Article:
Chipping sparrow, a summer favorite, leaving soon

Chipping sparrow, a summer favorite, leaving soon

The trilling song of the chipping sparrow is a common part of the summer chorus of birds, heard throughout much of the United States, Canada, and parts of Mexico and Northern Central America.

However, by mid-July the first southward movement begins for birds in the Interior West. In our area these small sparrows depart in August and September. Many of them spend the winter in the southern parts of our country, especially Southern Arizona, New Mexico and Texas, although they are not common in Southern Florida.

Here in the North, finding a chipping sparrow during the winter is possible but unusual. A few show up on Christmas Bird Counts, usually frequenting feeders along with more common winter residents.

In the spring males arrive on the nesting grounds a week or more ahead of females. Females do most of the nest building. Nests may be on the ground or in small trees, often pines. Most chipping sparrows are monogamous and usually raise two broods in a summer. They are often parasitized by brown-headed cowbirds.

Considered quite tame, chipping sparrows are often seen on the ground, in and around houses and bird feeders. If you see a small sparrow on the ground, it often will be a chipping.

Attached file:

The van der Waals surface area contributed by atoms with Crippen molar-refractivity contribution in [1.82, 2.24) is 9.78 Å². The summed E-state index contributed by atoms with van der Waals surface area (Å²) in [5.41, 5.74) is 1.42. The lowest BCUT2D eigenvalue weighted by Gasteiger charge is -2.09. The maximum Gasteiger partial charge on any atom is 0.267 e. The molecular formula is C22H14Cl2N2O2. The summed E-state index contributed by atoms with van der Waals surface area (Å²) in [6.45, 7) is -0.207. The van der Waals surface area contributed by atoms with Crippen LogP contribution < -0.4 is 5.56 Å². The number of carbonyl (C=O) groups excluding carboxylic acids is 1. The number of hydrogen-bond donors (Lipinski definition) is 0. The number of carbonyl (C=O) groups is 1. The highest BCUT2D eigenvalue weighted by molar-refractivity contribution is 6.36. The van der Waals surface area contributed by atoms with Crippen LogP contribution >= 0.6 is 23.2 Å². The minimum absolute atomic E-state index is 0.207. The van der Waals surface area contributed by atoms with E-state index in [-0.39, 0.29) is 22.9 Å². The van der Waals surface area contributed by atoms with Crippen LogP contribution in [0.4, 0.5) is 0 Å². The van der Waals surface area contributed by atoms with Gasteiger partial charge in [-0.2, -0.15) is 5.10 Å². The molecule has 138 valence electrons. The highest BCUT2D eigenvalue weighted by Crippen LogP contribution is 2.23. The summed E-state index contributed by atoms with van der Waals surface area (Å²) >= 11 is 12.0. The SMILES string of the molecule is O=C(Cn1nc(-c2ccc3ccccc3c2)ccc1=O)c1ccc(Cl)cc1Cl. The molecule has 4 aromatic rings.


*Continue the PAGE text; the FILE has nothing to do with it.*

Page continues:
The summer adult plumage is distinctive, with a rufous cap, white superciliary stripe, black line through the eye and a gray rump. The tail is long and notched. Young birds look different, with fine streaks and no bright rufous crown. Adults also are paler in the winter and can be confused with other winter sparrows.

In Southern Arizona there are often good-sized flocks of chipping sparrows during the winter. We almost always encounter them among the pines in Madera Canyon, south of Tucson.

Closely related species in the genus Spizella include clay-colored and Brewer’s sparrows. Brewer’s is a nesting bird of the Interior West and winters in large numbers in Southern Arizona and Mexico. Clay-colored sparrows spend winters mainly in Mexico, but they nest mainly in Canada.

I like the way William Dawson described the chipping sparrow in 1903 in his “Birds of Ohio.”

“The chipping sparrow hops fearlessly about our yards in search of food or flutters up with a load of nesting material, not with the brazen impudence of the house sparrow, but with the quiet confidence of a trusted friend,” he wrote.

Of the song, Dawson said, “The monotonous trill scarcely rates above the rattle of castanets, but the little singer pours out his soul, and his ardor leads him to sustained effort throughout the sultry hours when more brilliant vocalists are sulking in the shade.”

So enjoy the chippies while you can, for their summer stay will soon come to an end for another year.

Bruce Glick can be emailed at